Sunday March 11th, 2001
Tan Sri Basir Ismail, chairman of the Sepang International Circuit (SIC), has vowed to stand by his decision to ban live coverage of the Malaysian Grand Prix after the country's population failed to buy tickets for the event.
Basir is disappointed with ticket sales for next weekend's Malaysian Grand Prix and he is hopeful that his decision to cancel live coverage in Malaysia will prompt an increase in attendance figures.
"If Malaysians want to watch the race live, they can buy a ticket and come watch it here," he said in Malaysian newspaper the New Sunday Times. "This is not my event, it is a national event being staged in our own country.
"For that, we must be patriotic and show our support so that we have a positive image throughout the world. It's like a war, there are those who watch it on TV and there are those who go out and fight."
Basir is concerned that the revenue from ticket sales will not reach the figure required to break even, which is believed to require four times the current amount of sales.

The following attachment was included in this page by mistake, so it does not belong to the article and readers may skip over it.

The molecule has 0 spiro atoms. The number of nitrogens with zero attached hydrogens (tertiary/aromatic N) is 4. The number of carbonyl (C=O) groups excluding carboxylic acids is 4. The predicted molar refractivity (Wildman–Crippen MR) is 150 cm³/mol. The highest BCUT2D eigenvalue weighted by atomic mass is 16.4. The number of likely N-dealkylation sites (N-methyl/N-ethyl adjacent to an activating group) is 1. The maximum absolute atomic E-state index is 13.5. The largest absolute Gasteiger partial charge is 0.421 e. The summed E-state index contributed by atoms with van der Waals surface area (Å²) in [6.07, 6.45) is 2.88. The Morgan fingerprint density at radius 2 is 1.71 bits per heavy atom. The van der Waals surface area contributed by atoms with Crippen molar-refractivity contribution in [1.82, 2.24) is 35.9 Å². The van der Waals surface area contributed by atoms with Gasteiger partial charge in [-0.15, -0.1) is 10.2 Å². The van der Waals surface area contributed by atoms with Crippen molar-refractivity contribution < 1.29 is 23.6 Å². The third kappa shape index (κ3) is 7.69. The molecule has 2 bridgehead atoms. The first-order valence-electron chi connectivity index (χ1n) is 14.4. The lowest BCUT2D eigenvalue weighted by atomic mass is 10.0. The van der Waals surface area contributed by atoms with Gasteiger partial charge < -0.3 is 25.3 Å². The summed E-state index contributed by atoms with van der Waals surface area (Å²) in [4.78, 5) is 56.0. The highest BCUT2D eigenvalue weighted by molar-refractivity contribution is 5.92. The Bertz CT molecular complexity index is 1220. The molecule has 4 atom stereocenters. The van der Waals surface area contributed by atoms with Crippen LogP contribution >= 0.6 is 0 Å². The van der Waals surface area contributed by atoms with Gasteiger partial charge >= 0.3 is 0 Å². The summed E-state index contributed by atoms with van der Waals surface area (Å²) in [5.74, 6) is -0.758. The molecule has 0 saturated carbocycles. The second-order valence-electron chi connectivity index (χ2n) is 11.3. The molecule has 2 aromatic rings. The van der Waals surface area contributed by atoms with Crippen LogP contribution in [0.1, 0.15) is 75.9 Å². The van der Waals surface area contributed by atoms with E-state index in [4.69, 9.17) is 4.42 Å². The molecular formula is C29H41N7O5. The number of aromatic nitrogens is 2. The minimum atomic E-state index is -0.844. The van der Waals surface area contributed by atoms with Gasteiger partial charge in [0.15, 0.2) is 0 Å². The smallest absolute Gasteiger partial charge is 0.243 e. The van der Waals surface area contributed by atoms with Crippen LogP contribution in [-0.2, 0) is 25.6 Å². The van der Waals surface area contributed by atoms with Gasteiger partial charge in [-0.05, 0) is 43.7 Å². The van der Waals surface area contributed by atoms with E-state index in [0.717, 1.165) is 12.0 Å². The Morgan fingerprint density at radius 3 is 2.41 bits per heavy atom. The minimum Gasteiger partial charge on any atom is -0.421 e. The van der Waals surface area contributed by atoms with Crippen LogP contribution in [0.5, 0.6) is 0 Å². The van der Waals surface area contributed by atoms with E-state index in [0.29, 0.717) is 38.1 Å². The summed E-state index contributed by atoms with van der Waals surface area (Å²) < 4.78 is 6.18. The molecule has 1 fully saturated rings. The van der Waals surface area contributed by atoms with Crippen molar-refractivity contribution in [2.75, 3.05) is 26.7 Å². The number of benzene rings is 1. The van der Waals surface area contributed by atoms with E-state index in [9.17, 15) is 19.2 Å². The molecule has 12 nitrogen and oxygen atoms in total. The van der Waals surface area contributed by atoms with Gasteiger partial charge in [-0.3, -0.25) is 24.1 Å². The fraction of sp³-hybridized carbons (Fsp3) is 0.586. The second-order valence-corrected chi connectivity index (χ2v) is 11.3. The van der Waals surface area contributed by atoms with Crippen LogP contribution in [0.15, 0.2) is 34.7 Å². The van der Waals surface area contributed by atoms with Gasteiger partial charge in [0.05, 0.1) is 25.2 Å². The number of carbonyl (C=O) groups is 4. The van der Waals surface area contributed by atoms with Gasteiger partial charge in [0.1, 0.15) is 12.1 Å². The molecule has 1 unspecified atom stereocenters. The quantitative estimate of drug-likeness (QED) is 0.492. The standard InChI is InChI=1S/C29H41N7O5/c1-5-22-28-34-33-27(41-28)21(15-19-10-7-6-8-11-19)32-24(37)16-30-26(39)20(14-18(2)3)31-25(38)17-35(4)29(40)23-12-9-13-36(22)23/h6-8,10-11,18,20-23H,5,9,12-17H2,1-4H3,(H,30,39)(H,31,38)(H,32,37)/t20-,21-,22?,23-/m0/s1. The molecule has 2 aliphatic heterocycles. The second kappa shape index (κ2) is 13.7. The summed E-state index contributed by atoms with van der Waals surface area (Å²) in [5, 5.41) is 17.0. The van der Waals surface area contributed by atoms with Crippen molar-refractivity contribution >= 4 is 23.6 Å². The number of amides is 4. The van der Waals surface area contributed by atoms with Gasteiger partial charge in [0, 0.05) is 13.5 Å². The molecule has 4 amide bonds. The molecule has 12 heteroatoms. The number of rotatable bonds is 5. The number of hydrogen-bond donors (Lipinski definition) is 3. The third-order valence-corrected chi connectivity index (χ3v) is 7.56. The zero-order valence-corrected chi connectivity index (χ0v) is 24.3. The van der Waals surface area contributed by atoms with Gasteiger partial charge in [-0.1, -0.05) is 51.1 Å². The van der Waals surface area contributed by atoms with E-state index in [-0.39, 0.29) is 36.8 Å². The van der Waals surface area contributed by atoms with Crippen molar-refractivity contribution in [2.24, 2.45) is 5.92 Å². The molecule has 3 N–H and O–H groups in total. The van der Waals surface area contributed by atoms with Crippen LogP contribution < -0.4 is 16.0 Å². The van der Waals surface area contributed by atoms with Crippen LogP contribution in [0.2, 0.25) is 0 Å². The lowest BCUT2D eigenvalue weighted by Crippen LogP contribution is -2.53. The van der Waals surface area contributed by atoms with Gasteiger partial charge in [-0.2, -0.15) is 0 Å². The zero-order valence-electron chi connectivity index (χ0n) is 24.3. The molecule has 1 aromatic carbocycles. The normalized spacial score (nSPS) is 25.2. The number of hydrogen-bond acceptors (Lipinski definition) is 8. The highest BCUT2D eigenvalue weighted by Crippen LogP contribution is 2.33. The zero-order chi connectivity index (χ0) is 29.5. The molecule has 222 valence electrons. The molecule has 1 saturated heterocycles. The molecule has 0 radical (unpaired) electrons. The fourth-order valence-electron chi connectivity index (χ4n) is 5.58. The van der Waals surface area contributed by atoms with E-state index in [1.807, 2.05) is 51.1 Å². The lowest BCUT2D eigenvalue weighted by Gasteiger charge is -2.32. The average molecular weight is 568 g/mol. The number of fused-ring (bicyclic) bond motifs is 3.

There have been just 30,000 tickets sold so far, compared to 65,000 for the first race in the country in 1999.
Last year, however, the circuit lost RM22 million (£4 million) and a further slump in sales this year has left Basir desperate for his country's support.
"We spent a lot of money to stage the event and we need to sell tickets and the hospitality suites in Sepang to cover the cost," he said.
"Australia has a smaller population than Malaysia yet they recorded an attendance of 400,000 spectators over three days. There would be no problems should we get the same sale figures as we did in 1999.
"But how do the public expect us to spend money when we have only 32 per cent sales?"
With less than one week to go before the Malaysian race, the ticket sales will need to make a massive up-turn if the SIC is to make it a financial success.
Coverage will not be shown in Malaysia until 9pm on the evening of the race, and the move to cancel the live showing may just drum up the sales they need. But Basir has not ruled out the possibility of allowing the live race coverage to return if ticket sales increase.